A client recently asked what to do when forced to deliver a presentation from behind a podium. I’ve been in that situation a few times and I don’t like it. Even if it makes some sense because of lighting requirements or microphone limitations, I still don’t like it.
If you’re ever faced with that situation, your first strategy should be to make the case for why you shouldn’t be stuck there in audience-centric terms. Answer the question ‘What’s in it for them if you’re not behind the podium?’
Failing that, try moving the microphone so you can stand beside the podium where the audience can still see your full body, but still have appropriate sound pick-up. Or, remove it from the stand and hold it in your non-gesturing hand.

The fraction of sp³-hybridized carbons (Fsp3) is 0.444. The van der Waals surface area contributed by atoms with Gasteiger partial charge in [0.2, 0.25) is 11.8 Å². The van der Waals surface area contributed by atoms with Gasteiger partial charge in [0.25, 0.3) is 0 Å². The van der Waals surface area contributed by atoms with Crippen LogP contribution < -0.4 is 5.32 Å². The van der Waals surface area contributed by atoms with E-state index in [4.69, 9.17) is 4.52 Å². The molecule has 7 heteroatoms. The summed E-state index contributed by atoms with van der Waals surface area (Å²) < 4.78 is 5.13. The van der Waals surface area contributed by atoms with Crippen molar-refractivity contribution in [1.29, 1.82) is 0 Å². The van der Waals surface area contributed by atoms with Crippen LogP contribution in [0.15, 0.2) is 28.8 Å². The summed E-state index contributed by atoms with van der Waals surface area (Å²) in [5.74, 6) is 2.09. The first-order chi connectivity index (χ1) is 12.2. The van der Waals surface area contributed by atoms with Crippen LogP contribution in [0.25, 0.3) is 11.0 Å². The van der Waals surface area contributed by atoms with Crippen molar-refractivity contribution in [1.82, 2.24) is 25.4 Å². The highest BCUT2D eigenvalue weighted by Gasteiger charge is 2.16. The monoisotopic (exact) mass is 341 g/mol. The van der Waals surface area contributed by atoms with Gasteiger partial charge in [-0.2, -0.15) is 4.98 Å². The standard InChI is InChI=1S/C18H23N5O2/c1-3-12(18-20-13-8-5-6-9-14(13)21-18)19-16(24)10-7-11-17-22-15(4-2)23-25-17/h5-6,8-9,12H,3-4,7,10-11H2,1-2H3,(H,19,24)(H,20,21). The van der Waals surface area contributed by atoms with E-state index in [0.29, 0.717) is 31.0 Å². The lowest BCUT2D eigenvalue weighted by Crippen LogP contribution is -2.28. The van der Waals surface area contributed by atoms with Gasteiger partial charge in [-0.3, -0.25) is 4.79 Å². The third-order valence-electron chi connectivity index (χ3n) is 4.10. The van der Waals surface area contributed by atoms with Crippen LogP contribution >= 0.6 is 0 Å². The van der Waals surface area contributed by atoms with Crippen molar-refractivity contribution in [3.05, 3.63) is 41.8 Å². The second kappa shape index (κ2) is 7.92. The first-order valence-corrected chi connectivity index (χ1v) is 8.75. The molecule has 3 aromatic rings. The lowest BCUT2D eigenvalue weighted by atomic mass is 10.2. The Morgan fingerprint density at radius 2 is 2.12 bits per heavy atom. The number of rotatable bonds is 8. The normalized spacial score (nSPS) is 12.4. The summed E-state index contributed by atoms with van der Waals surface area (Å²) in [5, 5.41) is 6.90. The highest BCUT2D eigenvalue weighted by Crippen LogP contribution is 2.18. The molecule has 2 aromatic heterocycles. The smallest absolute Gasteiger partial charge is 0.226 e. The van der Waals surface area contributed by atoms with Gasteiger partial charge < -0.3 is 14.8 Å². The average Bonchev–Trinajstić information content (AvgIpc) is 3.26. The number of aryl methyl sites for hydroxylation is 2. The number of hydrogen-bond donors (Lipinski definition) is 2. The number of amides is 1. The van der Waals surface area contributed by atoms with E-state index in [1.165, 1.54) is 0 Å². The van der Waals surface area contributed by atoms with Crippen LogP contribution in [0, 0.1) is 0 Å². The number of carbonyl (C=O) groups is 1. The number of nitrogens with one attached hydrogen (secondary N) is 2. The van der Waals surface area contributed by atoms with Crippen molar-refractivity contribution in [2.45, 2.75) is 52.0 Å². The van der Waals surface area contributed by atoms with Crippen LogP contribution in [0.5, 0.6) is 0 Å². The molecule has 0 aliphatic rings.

If that won’t work either, then deal with it:
- Realize that an engaging presentation from behind the podium has the same qualities as one when you’re not stuck there – audience-centric content, various engaging techniques, lots of audience questions, NO ‘Death by PowerPoint’, etc.
- Maximize your physical skills from back there – make sustained eye contact with all parts of the room, gesture above waist so people can see them, be careful about volume relative to the microphone, etc.
- Use the podium monitor as your prompter, but make sure it’s in your line of sight to the audience if you can. If you must look at the screen to remind you what to say, do so in silence. Only talk to faces in the audience.
So, if ever stuck behind the podium, make the best of a tough situation – don’t complain to your audience about it and never let them see you sweat.